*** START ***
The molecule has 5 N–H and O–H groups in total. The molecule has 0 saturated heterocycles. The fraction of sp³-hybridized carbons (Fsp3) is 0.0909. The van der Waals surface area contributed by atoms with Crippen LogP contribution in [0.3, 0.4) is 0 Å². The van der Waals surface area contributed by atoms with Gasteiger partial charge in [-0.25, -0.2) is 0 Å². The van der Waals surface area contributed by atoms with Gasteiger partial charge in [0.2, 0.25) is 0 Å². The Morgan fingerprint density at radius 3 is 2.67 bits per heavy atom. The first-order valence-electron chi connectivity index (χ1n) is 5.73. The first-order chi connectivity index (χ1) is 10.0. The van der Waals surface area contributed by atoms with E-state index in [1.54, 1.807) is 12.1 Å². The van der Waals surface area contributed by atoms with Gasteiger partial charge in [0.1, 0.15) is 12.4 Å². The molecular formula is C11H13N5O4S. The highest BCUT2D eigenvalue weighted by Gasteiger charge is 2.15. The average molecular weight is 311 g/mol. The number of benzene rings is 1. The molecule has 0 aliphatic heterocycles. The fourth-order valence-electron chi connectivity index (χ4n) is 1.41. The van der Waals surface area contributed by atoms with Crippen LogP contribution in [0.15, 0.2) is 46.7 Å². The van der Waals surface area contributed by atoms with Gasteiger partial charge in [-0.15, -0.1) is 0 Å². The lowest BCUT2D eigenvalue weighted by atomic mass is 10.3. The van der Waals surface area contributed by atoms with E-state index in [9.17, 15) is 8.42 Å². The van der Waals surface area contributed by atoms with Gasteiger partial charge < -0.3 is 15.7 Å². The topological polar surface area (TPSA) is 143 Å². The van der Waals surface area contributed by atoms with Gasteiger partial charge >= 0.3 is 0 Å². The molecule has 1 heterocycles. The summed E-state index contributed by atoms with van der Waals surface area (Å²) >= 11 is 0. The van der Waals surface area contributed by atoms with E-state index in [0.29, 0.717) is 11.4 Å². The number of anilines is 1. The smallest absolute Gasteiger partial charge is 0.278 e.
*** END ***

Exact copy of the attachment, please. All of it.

The molecule has 5 N–H and O–H groups in total. The molecule has 0 saturated heterocycles. The fraction of sp³-hybridized carbons (Fsp3) is 0.0909. The van der Waals surface area contributed by atoms with Crippen LogP contribution in [0.3, 0.4) is 0 Å². The van der Waals surface area contributed by atoms with Gasteiger partial charge in [-0.25, -0.2) is 0 Å². The van der Waals surface area contributed by atoms with Gasteiger partial charge in [0.2, 0.25) is 0 Å². The Morgan fingerprint density at radius 3 is 2.67 bits per heavy atom. The first-order valence-electron chi connectivity index (χ1n) is 5.73. The first-order chi connectivity index (χ1) is 10.0. The van der Waals surface area contributed by atoms with E-state index in [1.54, 1.807) is 12.1 Å². The van der Waals surface area contributed by atoms with Gasteiger partial charge in [0.1, 0.15) is 12.4 Å². The molecular formula is C11H13N5O4S. The highest BCUT2D eigenvalue weighted by Gasteiger charge is 2.15. The average molecular weight is 311 g/mol. The number of benzene rings is 1. The molecule has 0 aliphatic heterocycles. The fourth-order valence-electron chi connectivity index (χ4n) is 1.41. The van der Waals surface area contributed by atoms with Crippen LogP contribution in [0.15, 0.2) is 46.7 Å². The van der Waals surface area contributed by atoms with Gasteiger partial charge in [-0.15, -0.1) is 0 Å². The lowest BCUT2D eigenvalue weighted by atomic mass is 10.3. The van der Waals surface area contributed by atoms with E-state index in [9.17, 15) is 8.42 Å². The van der Waals surface area contributed by atoms with Gasteiger partial charge < -0.3 is 15.7 Å². The topological polar surface area (TPSA) is 143 Å². The van der Waals surface area contributed by atoms with Gasteiger partial charge >= 0.3 is 0 Å². The molecule has 1 heterocycles. The summed E-state index contributed by atoms with van der Waals surface area (Å²) >= 11 is 0. The van der Waals surface area contributed by atoms with E-state index in [0.29, 0.717) is 11.4 Å². The number of anilines is 1. The smallest absolute Gasteiger partial charge is 0.278 e.